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# How do you deal with reach with respect to height?

#### Dross

##### Explorer
The question of how far can you reach vertically has come up twice in our group. How do others rule it by RAW, or as house rules?

I can remember a similar question came up a couple of months ago, but can’t seem to find it anymore.

How would you rule in these examples?

A medium creature fighting a foe 10 feet up on higher ground, rooftop, etc or in hilly terrain. (As a side note, the group ruled that to make things easier, the height changes in terrain were set at the lines that marked the various heights effectively making steps). Could someone with a 5 foot reach hit someone that is 10 feet higher? Would it make a difference if the lower person was riding a mount, say a horse which normally gives +1 for being higher against medium foes? What happens with a reach weapon in both cases? Did the on the spot ruling of where the height changes occur affect things?

A medium creature is fighting a beholder. Assuming a 5 foot reach, how high would the beholder have to be before being out of reach, remembering that you could stand directly beneath the beholder at the time?

One player believes that:
Well I’m medium sized, about 6 feet tall, have a weapon, and can jump if need be, so I can easily reach both the person on higher ground and the beholder 15 feet up with my longsword. If I’m on a horse, then it is more, 20 feet even.

Our DM and I (who also DM’s another campaign) think differently.
Our approach is that a creature occupies a cube and can reach the same distance vertically as horizontally. Thus a medium creature occupies a 5 foot cube and reaches into the adjoining squares, a large creature (horse) occupies a 10 foot cube but reaches only the normal 5 feet. A medium size horse rider with a lance occupies a 10 foot cube and can hit anything within 10 feet.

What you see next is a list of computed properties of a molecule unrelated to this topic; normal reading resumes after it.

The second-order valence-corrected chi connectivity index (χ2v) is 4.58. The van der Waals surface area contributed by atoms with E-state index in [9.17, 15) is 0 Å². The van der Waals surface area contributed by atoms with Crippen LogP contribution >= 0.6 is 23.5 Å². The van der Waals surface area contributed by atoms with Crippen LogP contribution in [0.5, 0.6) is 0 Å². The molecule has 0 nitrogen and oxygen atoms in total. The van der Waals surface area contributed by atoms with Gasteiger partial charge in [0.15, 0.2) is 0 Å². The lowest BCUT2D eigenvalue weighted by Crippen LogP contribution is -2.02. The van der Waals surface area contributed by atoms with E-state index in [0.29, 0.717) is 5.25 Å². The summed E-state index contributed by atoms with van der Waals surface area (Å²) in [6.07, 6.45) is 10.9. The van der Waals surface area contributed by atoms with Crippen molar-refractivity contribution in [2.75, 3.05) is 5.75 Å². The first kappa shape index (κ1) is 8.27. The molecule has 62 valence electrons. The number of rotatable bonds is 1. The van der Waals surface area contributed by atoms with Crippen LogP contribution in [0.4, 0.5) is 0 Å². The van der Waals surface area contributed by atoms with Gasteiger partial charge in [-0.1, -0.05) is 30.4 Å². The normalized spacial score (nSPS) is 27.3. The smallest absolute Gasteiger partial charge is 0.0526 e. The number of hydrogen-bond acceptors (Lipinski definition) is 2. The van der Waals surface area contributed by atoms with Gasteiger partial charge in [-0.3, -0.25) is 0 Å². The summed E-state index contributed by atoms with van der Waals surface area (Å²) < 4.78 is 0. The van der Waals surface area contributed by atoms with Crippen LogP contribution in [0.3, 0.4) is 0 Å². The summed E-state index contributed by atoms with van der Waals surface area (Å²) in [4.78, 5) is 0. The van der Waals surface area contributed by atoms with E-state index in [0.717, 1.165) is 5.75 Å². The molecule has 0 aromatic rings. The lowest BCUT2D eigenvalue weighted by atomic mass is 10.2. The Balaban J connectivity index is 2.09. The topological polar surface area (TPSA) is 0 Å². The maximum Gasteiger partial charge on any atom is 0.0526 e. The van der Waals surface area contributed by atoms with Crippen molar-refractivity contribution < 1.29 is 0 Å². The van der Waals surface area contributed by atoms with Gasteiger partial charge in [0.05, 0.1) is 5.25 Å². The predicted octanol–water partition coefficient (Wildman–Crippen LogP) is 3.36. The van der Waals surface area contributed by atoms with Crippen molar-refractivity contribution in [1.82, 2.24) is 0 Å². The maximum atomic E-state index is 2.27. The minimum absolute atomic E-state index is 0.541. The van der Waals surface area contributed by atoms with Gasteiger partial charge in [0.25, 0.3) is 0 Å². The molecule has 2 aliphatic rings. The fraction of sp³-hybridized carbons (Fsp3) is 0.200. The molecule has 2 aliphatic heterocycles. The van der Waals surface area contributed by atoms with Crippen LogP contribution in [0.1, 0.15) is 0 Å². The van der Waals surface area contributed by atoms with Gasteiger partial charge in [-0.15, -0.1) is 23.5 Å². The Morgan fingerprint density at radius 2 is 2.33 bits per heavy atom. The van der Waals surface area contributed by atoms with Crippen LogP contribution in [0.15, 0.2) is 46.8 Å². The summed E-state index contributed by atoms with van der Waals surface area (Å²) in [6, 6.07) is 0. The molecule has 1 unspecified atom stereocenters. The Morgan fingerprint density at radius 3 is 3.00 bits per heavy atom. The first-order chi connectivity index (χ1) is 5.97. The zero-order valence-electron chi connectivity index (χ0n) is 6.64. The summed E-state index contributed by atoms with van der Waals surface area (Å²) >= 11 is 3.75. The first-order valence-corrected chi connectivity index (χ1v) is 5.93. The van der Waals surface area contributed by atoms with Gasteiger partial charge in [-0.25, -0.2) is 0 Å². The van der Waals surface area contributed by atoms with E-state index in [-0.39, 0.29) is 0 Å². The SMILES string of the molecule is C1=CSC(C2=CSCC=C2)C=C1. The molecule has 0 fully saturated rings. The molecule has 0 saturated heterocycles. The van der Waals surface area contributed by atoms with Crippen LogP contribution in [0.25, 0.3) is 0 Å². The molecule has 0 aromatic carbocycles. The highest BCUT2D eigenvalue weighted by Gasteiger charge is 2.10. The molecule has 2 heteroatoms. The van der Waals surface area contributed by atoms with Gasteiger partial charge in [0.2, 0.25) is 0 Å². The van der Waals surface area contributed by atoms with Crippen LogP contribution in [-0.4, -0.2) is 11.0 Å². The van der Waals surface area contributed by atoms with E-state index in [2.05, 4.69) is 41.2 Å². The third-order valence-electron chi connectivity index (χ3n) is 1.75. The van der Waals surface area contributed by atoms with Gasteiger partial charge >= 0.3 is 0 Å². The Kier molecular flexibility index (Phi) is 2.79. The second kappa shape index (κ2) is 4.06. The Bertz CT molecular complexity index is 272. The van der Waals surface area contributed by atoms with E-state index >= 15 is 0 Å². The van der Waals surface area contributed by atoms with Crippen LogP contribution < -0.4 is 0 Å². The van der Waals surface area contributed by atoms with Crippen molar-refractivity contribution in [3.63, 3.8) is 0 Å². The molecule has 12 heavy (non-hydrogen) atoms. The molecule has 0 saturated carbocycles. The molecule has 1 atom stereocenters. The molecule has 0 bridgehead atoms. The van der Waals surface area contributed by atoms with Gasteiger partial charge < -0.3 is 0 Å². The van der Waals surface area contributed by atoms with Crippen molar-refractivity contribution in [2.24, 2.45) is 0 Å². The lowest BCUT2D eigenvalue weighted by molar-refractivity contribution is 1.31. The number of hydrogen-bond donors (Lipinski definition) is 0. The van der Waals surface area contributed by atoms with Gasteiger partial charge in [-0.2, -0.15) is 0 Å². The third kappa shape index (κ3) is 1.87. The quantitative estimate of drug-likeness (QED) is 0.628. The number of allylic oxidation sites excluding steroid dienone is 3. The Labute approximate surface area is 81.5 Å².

Thanks in advance

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#### sukael

##### First Post
Dross said:
Our approach is that a creature occupies a cube and can reach the same distance vertically as horizontally. Thus a medium creature occupies a 5 foot cube and reaches into the adjoining squares, a large creature (horse) occupies a 10 foot cube but reaches only the normal 5 feet. A medium size horse rider with a lance occupies a 10 foot cube and can hit anything within 10 feet.

That's how it operates by the RAW, I believe. Not sure where the appropriate quote is, though.

#### orbitalfreak

##### First Post
sukael said:
That's how it operates by the RAW, I believe. Not sure where the appropriate quote is, though.
Vertical reach is covered in the Jump skill, IIRC.

#### Blood Jester

##### First Post
Dross said:
...One player believes that:
Well I’m medium sized, about 6 feet tall, have a weapon, and can jump if need be, so I can easily reach both the person on higher ground and the beholder 15 feet up with my longsword. If I’m on a horse, then it is more, 20 feet even.

Our DM and I (who also DM’s another campaign) think differently.
Our approach is that a creature occupies a cube and can reach the same distance vertically as horizontally. Thus a medium creature occupies a 5 foot cube and reaches into the adjoining squares, a large creature (horse) occupies a 10 foot cube but reaches only the normal 5 feet. A medium size horse rider with a lance occupies a 10 foot cube and can hit anything within 10 feet.

Thanks in advance

15' is pushing it, even with a longsword, and the 20' on a mount doesn't even make sense.

That said, the idea that a 6' tall creature 'attacks' up to 5' in height is just silly.

So I can't brush my own hair out of my eyes? (need to reach 5'10")

I would rule that medium creatures can reach *up to* but not past 10' unless they had a polearm. Of course horizontal reach is still unchanged.

#### sukael

##### First Post
Blood Jester said:
That said, the idea that a 6' tall creature 'attacks' up to 5' in height is just silly.

So I can't brush my own hair out of my eyes? (need to reach 5'10")

Well, no... they occupy a 5-foot cube, and can attack up to five feet above that.

#### Dross